trial court heard Merchants argument on its motion for a
partial summary judgment before the trial began, and it
"Im going to let the evidence come out and you can
argue at the appropriate time. And you can, if you want to,
bring it up on a motion for a directed
verdict. At this point Im going to deny your
motion for a summary judgment on that point and Im going to
let the evidence come in."
June 6, 2017, Merchants filed a motion in limine in
which it sought, among other things, to exclude former
Merchants employee John Nims from testifying at trial. Nims
worked for Merchants as a driver at the Pensacola, Florida,
shuttle yard. On May 12, 2014, he was injured on the job,
and, like Rice, he was placed on restriction from work by his
physician for an extended period. During Nimss absence,
Merchants hired another driver at the Pensacola shuttle yard
to perform deliveries. On January 8, 2015, Nims was cleared
to return to work for Merchants. Nimss employment was
terminated on the day he returned to work, for the same
reason that had been given to Rice, i.e., Merchants no longer
had a position open for him because it had hired another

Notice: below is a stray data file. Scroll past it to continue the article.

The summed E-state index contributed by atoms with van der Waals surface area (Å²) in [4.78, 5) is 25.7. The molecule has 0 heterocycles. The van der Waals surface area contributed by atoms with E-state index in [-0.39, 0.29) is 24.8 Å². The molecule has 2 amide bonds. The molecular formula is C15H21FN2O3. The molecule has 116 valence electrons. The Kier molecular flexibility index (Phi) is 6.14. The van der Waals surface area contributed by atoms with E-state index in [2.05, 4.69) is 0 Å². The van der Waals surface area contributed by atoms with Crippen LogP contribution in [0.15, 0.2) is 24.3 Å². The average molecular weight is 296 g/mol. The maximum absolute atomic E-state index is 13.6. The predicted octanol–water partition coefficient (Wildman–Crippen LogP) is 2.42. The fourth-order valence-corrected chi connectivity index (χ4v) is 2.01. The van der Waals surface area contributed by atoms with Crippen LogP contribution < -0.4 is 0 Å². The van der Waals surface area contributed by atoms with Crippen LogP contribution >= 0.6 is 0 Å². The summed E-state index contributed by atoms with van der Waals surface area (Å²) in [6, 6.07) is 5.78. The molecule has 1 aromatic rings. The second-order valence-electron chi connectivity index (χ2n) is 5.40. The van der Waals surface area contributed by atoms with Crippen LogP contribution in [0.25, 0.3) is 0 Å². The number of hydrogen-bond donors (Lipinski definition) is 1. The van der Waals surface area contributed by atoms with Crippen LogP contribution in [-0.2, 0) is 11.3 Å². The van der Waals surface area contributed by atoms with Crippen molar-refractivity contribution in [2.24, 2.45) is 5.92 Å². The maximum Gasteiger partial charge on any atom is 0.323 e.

driver to fill his position. Merchants did not attempt to
place Nims in another position in the company. Nims filed a
retaliatory-discharge action against Merchants that
eventually was settled, with Merchants admitting no fault.
motion in limine, Merchants contended that Nimss
testimony should be excluded because, it argued, even if
Nimss employment termination was considered to be analogous
to Rices termination, one example does not establish a
"pattern or practice" of retaliatory discharge by
Merchants under Rule 404(b), Ala. R. Evid. Merchants
argued that, to fit within a "pattern or practice,"
there must be evidence of "a significant number of other
employees in the plaintiffs protected class" or
evidence indicating that retaliatory discharge "was
Merchants standard operating procedure. " (Quoting
Cooper v. Federal Reserve Bank of Richmond, 467 U.S.
867, 876, 104 S.Ct. 2794, 81 L.Ed.2d 718 (1984).) Rice
responded that he was offering Nimss testimony for the
purpose of establishing intent on Merchants part, not on the
issue of punitive damages.
hearing on pending motions held a few days before the jury
was empaneled, the trial court denied Merchants motion
in limine with regard to Nims, explaining:
"Lets talk about what happened to Mr. Nims. If you look
at the Alabama Rules of Evidence I think that in this
particular situation this other act can be offered for the
purpose for which [Rice is] offering this particular case to
show that Merchants, I guess, arguably was at least in these
two situations in the way they handled the return to work on
the part of the injured worker....
"... Im going to deny [the motion in limine ]
as to Nims."